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Reading: mHealth Interventions in Low-Income Countries to Address Maternal Health: A Systematic Review

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mHealth Interventions in Low-Income Countries to Address Maternal Health: A Systematic Review

Authors:

Daniela Colaci ,

Heilbrunn Department of Population and Family Health, Mailman School of Public Health, Columbia University, New York, New York, USA; Maternal and Child's Health Department, Institute for Clinical Effectiveness and Health Policy, Buenos Aires, Argentina
About Daniela
MD, MSc
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Simran Chaudhri,

Heilbrunn Department of Population and Family Health, Mailman School of Public Health, Columbia University, New York, New York, USA
About Simran
MBBS, MPH
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Ashwin Vasan

Heilbrunn Department of Population and Family Health, Mailman School of Public Health, Columbia University, New York, New York, USA; Department of Medicine, College of Physicians & Surgeons, Columbia University Medical Center, New York, New York, USA; Columbia Population Research Center, Columbia University, New York, New York, USA; HMS Center for Primary Care, Harvard Medical School, Boston, Massachusetts, USA; Division of Global Health Equity, Brigham & Women's Hospital, Boston, Massachusetts, USA
About Ashwin
MD, PhD
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Abstract

Background

The wide availability and relative simplicity of mobile phones make them a promising instrument for delivering a variety of health-related interventions. Mobile health (mHealth) interventions have been tested in a variety of health delivery areas, but research has been restricted to pilot and small studies with limited generalizability. The aim of this review was to explore the current evidence on the use of mHealth for maternal health interventions in low- and low middle-income countries.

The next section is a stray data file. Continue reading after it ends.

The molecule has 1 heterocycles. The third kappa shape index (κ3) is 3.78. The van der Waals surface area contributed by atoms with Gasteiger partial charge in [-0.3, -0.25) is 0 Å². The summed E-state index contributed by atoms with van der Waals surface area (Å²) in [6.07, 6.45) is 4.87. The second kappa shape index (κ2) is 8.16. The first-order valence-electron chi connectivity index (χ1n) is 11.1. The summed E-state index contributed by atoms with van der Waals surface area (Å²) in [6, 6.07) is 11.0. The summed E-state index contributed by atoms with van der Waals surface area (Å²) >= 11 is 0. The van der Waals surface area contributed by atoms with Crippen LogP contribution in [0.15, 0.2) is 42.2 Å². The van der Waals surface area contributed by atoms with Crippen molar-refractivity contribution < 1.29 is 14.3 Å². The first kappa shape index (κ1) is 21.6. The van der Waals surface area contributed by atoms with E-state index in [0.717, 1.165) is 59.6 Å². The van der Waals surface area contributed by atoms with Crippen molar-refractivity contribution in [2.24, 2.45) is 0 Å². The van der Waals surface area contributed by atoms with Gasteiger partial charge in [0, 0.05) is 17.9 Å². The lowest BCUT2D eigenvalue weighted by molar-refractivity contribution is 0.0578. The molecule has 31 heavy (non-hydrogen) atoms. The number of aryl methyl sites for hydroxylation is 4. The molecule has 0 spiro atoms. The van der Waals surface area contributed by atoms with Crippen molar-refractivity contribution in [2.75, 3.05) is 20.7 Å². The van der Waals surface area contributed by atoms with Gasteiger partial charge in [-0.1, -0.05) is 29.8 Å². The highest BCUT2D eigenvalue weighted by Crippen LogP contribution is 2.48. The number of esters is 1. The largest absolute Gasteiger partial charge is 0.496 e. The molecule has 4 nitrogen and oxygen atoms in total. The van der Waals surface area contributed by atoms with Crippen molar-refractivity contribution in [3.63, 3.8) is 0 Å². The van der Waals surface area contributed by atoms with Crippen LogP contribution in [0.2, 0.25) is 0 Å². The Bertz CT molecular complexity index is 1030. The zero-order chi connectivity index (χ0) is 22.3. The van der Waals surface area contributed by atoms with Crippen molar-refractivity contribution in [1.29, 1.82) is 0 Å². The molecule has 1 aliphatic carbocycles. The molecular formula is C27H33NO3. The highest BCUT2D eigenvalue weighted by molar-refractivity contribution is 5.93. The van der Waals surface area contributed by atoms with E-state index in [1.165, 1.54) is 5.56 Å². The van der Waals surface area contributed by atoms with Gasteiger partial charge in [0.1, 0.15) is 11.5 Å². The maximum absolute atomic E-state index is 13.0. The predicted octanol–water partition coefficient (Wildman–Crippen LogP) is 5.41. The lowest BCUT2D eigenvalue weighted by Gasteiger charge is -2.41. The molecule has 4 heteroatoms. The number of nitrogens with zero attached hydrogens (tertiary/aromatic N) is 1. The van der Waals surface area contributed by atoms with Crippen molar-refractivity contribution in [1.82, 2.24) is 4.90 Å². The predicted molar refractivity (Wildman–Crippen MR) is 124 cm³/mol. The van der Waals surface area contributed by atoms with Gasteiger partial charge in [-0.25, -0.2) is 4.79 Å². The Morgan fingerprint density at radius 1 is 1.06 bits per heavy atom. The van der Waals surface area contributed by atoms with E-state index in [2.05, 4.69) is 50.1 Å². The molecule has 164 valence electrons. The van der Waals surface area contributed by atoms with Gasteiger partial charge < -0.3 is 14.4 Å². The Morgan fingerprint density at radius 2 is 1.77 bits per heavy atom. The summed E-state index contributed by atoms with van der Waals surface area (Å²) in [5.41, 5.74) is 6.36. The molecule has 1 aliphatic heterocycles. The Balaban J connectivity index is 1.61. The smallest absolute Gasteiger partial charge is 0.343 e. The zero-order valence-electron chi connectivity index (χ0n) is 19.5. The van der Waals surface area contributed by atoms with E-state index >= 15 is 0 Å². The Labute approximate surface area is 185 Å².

Methods

Peer-reviewed papers were identified from Medline/PubMed, Web of Science, and Cochrane Library via a combination of search terms. Quantitative or mixed-methods papers published in the English language between January 2000 and July 2015 were included.

Results

Three hundred and seventy papers were found in the literature search. We assessed the full text of 57 studies, and included 19 in the review. Study designs included were 5 randomized controlled trials, 9 before and after comparisons, 1 study with endline assessment only, 3 postintervention assessments, and 1 cohort study. Quality assessment elucidated 9 low-quality, 5 moderate, and 5 high studies. Five studies supported the use of mobile phones for data collection, 3 for appointment reminders, and 4 for both appointment reminders and health promotion. Six studies supported the use of mHealth for provider-to-provider communication and 1 for clinical management.

Conclusions

Studies demonstrated promise for the use of mHealth in maternal health; however, much of the evidence came from low- and moderate-quality studies. Pilot and small programs require more rigorous testing before allocating resources to scaling up this technology.

How to Cite: Colaci, D., Chaudhri, S. and Vasan, A., 2017. mHealth Interventions in Low-Income Countries to Address Maternal Health: A Systematic Review. Annals of Global Health, 82(5), pp.922–935. DOI: http://doi.org/10.1016/j.aogh.2016.09.001
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Published on 08 Mar 2017.
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